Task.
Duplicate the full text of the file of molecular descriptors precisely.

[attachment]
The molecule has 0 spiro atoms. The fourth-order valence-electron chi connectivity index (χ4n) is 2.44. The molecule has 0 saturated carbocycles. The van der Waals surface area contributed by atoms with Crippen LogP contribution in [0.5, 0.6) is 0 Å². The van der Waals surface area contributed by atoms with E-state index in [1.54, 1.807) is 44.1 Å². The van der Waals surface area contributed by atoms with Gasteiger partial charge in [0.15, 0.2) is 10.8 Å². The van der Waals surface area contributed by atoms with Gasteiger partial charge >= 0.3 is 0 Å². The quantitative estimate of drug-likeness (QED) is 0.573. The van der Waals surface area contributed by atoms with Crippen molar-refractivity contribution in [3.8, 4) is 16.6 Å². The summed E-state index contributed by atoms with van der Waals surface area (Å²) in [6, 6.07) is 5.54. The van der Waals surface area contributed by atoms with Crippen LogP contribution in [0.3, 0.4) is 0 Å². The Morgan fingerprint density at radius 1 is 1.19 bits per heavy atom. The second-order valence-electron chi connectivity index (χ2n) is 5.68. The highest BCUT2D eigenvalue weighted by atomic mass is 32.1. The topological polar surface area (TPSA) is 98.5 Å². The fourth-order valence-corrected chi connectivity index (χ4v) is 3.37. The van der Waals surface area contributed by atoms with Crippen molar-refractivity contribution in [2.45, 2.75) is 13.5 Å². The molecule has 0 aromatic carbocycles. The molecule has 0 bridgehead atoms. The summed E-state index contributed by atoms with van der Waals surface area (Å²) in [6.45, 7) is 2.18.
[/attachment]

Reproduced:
The molecule has 0 spiro atoms. The fourth-order valence-electron chi connectivity index (χ4n) is 2.44. The molecule has 0 saturated carbocycles. The van der Waals surface area contributed by atoms with Crippen LogP contribution in [0.5, 0.6) is 0 Å². The van der Waals surface area contributed by atoms with E-state index in [1.54, 1.807) is 44.1 Å². The van der Waals surface area contributed by atoms with Gasteiger partial charge in [0.15, 0.2) is 10.8 Å². The van der Waals surface area contributed by atoms with Gasteiger partial charge >= 0.3 is 0 Å². The quantitative estimate of drug-likeness (QED) is 0.573. The van der Waals surface area contributed by atoms with Crippen molar-refractivity contribution in [3.8, 4) is 16.6 Å². The summed E-state index contributed by atoms with van der Waals surface area (Å²) in [6, 6.07) is 5.54. The van der Waals surface area contributed by atoms with Crippen LogP contribution in [0.3, 0.4) is 0 Å². The Morgan fingerprint density at radius 1 is 1.19 bits per heavy atom. The second-order valence-electron chi connectivity index (χ2n) is 5.68. The highest BCUT2D eigenvalue weighted by atomic mass is 32.1. The topological polar surface area (TPSA) is 98.5 Å². The fourth-order valence-corrected chi connectivity index (χ4v) is 3.37. The van der Waals surface area contributed by atoms with Crippen molar-refractivity contribution in [2.45, 2.75) is 13.5 Å². The molecule has 0 aromatic carbocycles. The molecule has 0 bridgehead atoms. The summed E-state index contributed by atoms with van der Waals surface area (Å²) in [6.45, 7) is 2.18.